Yoshitoshi's Strange Tales
Taiso Yoshitoshi (1839-1892) was the most popular woodblock artist of his day. Customers lined up on the day of publication for his prints of historical characters and beautiful women. His career, which introduced subtle psychological observation to the artistic and representational world of ukiyo-e, straddled the tumultuous late Edo and early Meiji periods. Yoshitoshi was fascinated by the supernatural, and some of his best work concerns ghosts, monsters, and charming animal transmutations. Yoshitoshi's Strange Tales presents two series that focus on his depictions of the weird and magical world of the transformed. The first dates from the beginning and the second from the end of the artist's abbreviated career, encapsulating his artistic development. One Hundred Tales of Japan and China (Wakan hyaku monogatari) of 1865 is based on a game in which people told short scary ghost tales in a darkened room, extinguishing a candle as each tale ended. New Forms of 36 Strange Things (Shinken sanjurokkaisen) of 1889-92 tells stories from Japan's rich heritage of legends in a more serene and objective manner. The book opens with an illustrated study of Japanese ghost prints and analysis of Yoshitoshi's changing treatments of the genre. This is Yoshitoshi at his most whimsical and imaginative.
- Hardback | 160 pages
- 251.5 x 302.3 x 22.9mm | 1,315.43g
- 01 Dec 2005
- KIT Publishers
- Hotei Publishing,The Netherlands
- Amsterdam, Netherlands
- 91 colour illustrations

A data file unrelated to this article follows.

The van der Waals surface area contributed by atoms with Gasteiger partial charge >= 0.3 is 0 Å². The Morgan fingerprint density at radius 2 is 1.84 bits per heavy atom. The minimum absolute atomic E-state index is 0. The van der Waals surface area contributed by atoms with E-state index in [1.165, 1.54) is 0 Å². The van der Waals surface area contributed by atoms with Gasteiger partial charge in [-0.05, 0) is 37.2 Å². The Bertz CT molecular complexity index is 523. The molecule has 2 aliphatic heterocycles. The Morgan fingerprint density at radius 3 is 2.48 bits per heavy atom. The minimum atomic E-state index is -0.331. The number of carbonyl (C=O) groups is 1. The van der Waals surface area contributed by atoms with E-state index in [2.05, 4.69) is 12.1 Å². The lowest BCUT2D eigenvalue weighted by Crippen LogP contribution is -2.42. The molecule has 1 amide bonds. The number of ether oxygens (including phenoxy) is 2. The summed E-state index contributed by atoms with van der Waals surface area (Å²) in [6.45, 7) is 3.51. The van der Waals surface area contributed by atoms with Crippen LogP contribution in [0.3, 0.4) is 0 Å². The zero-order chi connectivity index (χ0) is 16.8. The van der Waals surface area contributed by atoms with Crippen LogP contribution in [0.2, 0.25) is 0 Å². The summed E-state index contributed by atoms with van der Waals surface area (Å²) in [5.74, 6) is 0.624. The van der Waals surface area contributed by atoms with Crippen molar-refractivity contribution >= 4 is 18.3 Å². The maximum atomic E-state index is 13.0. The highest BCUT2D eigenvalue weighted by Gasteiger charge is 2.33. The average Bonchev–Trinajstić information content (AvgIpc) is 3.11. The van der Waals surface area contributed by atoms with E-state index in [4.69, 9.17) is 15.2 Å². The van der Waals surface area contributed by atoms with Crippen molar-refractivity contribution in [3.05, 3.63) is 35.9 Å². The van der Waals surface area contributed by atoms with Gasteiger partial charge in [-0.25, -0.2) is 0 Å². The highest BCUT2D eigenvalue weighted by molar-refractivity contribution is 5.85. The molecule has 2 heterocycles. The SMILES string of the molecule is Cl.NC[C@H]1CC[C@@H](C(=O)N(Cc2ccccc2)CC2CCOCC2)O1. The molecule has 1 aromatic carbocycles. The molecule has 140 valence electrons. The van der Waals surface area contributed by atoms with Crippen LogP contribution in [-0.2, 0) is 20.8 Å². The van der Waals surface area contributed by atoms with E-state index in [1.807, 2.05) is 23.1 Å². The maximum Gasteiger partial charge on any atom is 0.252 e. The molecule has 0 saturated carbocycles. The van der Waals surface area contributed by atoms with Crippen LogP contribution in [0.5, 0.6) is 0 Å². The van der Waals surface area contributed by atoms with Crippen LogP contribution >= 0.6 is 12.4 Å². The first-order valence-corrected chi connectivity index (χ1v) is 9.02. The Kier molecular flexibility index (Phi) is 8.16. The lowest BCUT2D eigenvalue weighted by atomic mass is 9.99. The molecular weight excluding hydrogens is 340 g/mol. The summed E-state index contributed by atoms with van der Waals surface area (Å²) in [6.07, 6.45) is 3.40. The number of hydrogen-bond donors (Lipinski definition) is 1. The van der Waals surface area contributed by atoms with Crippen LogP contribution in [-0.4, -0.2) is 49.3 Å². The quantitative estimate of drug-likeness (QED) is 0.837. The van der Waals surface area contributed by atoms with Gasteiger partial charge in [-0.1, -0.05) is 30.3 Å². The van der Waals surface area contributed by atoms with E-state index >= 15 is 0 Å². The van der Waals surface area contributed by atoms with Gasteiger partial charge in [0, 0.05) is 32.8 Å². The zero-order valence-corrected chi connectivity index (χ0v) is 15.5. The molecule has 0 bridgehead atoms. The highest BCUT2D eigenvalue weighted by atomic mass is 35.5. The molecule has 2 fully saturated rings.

About John Stevenson
After graduating from Oxford at the age of twenty, John Stevenson worked in the USA and Nigeria. He lived for twenty years in Asia and has written on several areas of Asian art. He is the author "Vietnamese Ceramics: A Separate Tradition; Irrawaddy: Benevolent River of Burma; Masami Teraoka: The Floating World Comes of Age; Japanese Kite Prints" and a number of books on the work of Yoshitoshi, including "Yoshitoshi's One Hundred Aspects of the Moon." He has served as acting curator of Chinese art at Seattle Art Museum, and now works in book production.
"Yoshitoshi's Strange Tales is an artbook of woodblock prints by Taiso Yoshitoshi (1839-1892), one of the most poplular Japnese woodblock artists of his time, especially well-known for his works concerning supernatural events, ghosts, monsters, and animal transformations. Focusing particularly upon two series of Yoshitoshi's woodblock prints that illustrated the fantastic world of the transformed, Yoshitoshi's Strange Tles pairs a full-page color image of each selected print with a page-long description of the print's history, and a brief summary of the folk story that the print illustrates, written by Asian art expert John Stevenson. An esoteric and eye-catching addition to artbook shelves and especiallly recommended for connoisseurs of 19th-century Japanese art" --Wisconisin Book Watch